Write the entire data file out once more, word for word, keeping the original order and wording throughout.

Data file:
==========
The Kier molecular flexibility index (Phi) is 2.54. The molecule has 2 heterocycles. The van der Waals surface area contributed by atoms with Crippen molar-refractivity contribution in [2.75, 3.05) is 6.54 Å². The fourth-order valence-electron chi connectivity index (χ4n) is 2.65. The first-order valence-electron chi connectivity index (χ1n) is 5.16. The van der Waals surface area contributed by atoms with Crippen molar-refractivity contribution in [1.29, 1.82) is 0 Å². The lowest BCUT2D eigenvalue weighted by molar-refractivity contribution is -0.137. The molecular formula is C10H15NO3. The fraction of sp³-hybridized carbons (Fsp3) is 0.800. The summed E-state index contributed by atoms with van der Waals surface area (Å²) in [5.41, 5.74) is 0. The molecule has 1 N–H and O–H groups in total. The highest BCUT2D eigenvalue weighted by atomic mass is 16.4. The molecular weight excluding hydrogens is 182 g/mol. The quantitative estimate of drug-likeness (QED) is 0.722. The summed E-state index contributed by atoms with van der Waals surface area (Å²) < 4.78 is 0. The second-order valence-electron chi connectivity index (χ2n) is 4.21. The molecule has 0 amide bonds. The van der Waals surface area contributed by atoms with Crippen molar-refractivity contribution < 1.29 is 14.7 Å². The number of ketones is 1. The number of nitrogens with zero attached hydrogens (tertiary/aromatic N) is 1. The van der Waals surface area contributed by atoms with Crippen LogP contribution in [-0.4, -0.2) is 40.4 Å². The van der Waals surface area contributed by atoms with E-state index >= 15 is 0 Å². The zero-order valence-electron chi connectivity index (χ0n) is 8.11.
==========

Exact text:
The Kier molecular flexibility index (Phi) is 2.54. The molecule has 2 heterocycles. The van der Waals surface area contributed by atoms with Crippen molar-refractivity contribution in [2.75, 3.05) is 6.54 Å². The fourth-order valence-electron chi connectivity index (χ4n) is 2.65. The first-order valence-electron chi connectivity index (χ1n) is 5.16. The van der Waals surface area contributed by atoms with Crippen molar-refractivity contribution in [1.29, 1.82) is 0 Å². The lowest BCUT2D eigenvalue weighted by molar-refractivity contribution is -0.137. The molecular formula is C10H15NO3. The fraction of sp³-hybridized carbons (Fsp3) is 0.800. The summed E-state index contributed by atoms with van der Waals surface area (Å²) in [5.41, 5.74) is 0. The molecule has 1 N–H and O–H groups in total. The highest BCUT2D eigenvalue weighted by atomic mass is 16.4. The molecular weight excluding hydrogens is 182 g/mol. The quantitative estimate of drug-likeness (QED) is 0.722. The summed E-state index contributed by atoms with van der Waals surface area (Å²) < 4.78 is 0. The second-order valence-electron chi connectivity index (χ2n) is 4.21. The molecule has 0 amide bonds. The van der Waals surface area contributed by atoms with Crippen molar-refractivity contribution < 1.29 is 14.7 Å². The number of ketones is 1. The number of nitrogens with zero attached hydrogens (tertiary/aromatic N) is 1. The van der Waals surface area contributed by atoms with Crippen LogP contribution in [-0.4, -0.2) is 40.4 Å². The van der Waals surface area contributed by atoms with E-state index >= 15 is 0 Å². The zero-order valence-electron chi connectivity index (χ0n) is 8.11.